“We designed Smart Drive to challenge people to drive more efficiently and drive less,” says Ian Morton, CEO of Scout Environmental, which partnered with Natural Resources Canada, Ontario’s Ministry of Transportation, the Government of British Columbia, the City of Vancouver, and others to design and implement the program. “Data are being used today to track calories, steps, clicks and likes—but not nearly enough is being done to track how much fuel we’re consuming as we drive our cars.”

Simple data collection and feedback

Smart Drive collects data by furnishing each participant with a telemetric device (developed in Waterloo, Ontario) that they can plug into their vehicle to track their driving behavior, fuel consumption and emissions. The device is the size of a thumb drive—the kind you might stick into the side of your computer.

When you sign up, Smart Drive gives you your own online portal and helps you record a baseline of your driving behavior, fuel consumption and emissions. Then, over three weeks, the telemetric device tracks how you drive and Smart Drive works with you to improve your driving habits.

For example, you get an email every day that analyses how you drove on the previous day. Did you do jackrabbit accelerations and brake hard? Both are wasteful habits that you want to avoid. Did you drive less than usual? More than usual? Could you have avoided taking your car on one of your errands?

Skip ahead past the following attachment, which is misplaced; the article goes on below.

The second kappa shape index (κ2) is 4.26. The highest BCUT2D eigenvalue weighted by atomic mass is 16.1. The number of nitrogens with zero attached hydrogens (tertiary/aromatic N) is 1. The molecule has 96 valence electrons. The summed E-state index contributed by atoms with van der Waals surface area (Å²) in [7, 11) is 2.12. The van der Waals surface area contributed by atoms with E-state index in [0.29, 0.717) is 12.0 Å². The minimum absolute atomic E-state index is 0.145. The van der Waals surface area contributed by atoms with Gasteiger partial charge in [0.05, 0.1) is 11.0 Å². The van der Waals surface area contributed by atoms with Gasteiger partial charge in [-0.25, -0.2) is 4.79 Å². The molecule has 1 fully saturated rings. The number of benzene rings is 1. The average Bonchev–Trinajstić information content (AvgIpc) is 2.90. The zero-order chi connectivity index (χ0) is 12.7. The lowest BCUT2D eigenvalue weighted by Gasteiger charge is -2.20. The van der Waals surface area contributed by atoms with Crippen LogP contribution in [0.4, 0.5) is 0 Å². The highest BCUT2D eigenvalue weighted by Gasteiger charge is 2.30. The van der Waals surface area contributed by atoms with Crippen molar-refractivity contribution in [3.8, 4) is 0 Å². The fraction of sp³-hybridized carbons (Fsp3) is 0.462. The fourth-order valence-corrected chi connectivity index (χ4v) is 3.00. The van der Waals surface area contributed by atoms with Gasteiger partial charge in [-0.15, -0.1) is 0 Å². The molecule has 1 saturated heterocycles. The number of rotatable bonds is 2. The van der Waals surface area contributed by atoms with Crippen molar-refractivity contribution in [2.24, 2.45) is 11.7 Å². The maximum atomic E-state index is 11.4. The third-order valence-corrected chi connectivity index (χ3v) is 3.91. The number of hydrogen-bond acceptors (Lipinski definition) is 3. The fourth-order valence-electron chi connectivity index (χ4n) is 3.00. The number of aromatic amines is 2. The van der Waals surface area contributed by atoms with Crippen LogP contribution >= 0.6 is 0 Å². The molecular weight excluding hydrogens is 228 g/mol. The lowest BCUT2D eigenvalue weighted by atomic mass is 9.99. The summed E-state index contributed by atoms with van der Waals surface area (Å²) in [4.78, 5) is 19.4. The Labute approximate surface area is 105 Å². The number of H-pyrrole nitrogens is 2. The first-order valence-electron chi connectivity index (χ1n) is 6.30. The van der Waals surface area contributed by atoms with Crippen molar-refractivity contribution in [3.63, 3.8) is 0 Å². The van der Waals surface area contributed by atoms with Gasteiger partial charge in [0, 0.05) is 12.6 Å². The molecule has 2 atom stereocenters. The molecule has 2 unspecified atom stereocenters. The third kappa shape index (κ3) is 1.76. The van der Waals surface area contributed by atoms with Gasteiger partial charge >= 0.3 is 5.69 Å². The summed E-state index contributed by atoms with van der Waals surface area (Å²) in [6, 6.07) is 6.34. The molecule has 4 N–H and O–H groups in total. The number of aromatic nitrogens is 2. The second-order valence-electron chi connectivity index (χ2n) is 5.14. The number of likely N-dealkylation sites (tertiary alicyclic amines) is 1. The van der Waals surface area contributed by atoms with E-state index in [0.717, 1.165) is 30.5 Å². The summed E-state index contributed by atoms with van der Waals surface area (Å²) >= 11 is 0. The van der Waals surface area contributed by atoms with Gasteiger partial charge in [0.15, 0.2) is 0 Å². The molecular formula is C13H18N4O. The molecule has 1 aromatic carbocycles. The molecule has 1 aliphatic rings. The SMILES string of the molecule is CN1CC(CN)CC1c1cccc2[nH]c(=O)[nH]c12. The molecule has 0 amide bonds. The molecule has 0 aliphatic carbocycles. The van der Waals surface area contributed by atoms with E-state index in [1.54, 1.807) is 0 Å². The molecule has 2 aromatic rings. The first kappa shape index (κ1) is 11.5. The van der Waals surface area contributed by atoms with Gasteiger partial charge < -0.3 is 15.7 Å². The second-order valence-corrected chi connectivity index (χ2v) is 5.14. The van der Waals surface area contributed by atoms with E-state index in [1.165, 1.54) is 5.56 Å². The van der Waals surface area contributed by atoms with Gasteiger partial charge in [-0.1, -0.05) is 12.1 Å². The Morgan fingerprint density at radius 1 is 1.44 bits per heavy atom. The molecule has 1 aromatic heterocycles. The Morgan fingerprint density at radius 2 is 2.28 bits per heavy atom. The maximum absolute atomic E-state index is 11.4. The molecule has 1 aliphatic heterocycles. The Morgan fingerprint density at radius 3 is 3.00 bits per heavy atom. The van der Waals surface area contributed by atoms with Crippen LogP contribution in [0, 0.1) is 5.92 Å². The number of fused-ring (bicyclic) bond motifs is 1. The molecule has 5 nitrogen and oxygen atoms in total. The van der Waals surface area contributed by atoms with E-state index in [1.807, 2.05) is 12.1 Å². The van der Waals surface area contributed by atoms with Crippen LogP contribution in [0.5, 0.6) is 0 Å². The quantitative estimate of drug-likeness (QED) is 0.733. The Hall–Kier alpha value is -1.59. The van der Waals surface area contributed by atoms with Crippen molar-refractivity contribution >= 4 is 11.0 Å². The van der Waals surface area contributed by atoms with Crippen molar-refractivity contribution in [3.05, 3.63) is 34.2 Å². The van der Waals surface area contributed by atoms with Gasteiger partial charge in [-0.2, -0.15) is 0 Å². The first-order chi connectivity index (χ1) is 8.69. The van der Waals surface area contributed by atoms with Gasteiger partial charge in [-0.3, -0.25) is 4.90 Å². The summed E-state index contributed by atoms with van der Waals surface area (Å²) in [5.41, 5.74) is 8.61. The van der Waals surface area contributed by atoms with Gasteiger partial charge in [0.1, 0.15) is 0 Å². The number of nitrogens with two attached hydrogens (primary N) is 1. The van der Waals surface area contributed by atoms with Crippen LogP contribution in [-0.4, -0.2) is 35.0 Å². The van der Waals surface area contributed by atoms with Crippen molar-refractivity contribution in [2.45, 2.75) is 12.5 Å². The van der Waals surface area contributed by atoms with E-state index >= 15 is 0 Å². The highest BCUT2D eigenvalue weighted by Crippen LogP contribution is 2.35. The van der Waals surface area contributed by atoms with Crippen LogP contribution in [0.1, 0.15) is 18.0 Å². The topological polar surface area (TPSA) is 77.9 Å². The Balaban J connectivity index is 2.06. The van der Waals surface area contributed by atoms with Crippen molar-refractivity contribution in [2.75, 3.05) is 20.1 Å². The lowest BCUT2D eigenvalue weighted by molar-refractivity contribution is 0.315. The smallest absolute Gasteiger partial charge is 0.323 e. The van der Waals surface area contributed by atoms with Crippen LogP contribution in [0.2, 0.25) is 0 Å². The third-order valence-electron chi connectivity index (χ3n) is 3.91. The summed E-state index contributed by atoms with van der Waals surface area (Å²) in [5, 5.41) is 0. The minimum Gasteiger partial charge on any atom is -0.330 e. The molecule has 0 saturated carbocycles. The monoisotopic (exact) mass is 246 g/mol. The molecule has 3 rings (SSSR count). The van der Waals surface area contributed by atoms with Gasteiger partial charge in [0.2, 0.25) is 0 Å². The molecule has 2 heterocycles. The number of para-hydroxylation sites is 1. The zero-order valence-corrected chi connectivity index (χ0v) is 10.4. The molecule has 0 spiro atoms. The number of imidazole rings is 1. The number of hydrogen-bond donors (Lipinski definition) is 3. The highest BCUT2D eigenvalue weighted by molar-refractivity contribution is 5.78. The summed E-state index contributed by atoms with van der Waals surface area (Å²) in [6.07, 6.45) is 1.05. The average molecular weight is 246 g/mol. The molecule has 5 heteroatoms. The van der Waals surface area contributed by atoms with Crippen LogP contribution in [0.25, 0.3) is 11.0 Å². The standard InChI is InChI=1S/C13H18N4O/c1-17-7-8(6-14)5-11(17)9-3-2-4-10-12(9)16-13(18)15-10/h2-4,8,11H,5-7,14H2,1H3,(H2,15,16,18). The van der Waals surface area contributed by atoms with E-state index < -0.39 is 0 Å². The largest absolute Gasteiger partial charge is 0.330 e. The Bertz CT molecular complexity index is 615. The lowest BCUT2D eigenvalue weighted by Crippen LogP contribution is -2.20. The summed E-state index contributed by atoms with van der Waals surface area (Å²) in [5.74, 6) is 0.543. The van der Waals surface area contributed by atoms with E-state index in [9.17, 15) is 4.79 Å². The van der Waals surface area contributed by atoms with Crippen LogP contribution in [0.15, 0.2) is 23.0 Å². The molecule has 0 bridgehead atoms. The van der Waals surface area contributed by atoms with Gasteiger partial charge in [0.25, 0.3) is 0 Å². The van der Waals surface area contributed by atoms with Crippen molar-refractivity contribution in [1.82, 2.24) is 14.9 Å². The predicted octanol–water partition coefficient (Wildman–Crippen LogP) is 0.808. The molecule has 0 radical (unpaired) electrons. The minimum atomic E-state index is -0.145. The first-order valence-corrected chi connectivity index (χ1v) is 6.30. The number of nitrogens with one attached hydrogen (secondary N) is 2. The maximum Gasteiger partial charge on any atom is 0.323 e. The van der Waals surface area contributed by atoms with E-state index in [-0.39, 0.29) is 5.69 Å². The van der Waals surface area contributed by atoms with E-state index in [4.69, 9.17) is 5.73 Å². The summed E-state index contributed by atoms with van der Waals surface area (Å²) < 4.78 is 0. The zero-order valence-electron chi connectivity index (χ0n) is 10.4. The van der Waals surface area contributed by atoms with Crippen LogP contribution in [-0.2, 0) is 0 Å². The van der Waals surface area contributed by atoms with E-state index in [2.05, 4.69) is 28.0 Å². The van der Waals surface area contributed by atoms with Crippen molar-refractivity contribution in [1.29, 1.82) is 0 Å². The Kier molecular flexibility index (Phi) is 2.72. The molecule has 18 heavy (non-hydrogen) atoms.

Your Smart Drive portal tells you how you rank against others taking the challenge. And you get rewarded for participating—everyone gets a $50 pre-loaded VISA card, and possibly more if they exceed the goal of reducing their consumption and emissions by 15 percent.

“This is a really fun way to create a constituency of people around something positive,” says Morton. “Some people will be motivated by the environmental aspect of Smart Drive and others by the $50 reward. Still others will be motivated by the money they save as they consume less fuel.”

Creating change on the demand side

Morton emphasizes that Smart Drive is much more than an educational initiative in that the program tracks hard data related to people’s actions. There could be major implications for insurance companies and vehicle manufacturers who will now be able to see that drivers, properly motivated, can shift their behaviours in quantifiable ways.

“Fossil fuels will be part of our driving for the foreseeable future,” says Morton. “So we need to know what we can do to mitigate their use.” He said that as more fuel efficient and less polluting vehicles come online, an ability to track and measure whether the demand side is shifting is equally important.

“The utility sector has a good track record working with customers on the demand side to reduce their consumption. The fuel sector needs to do that as well. Canadian Fuels should be congratulated on their leadership getting behind a program like this.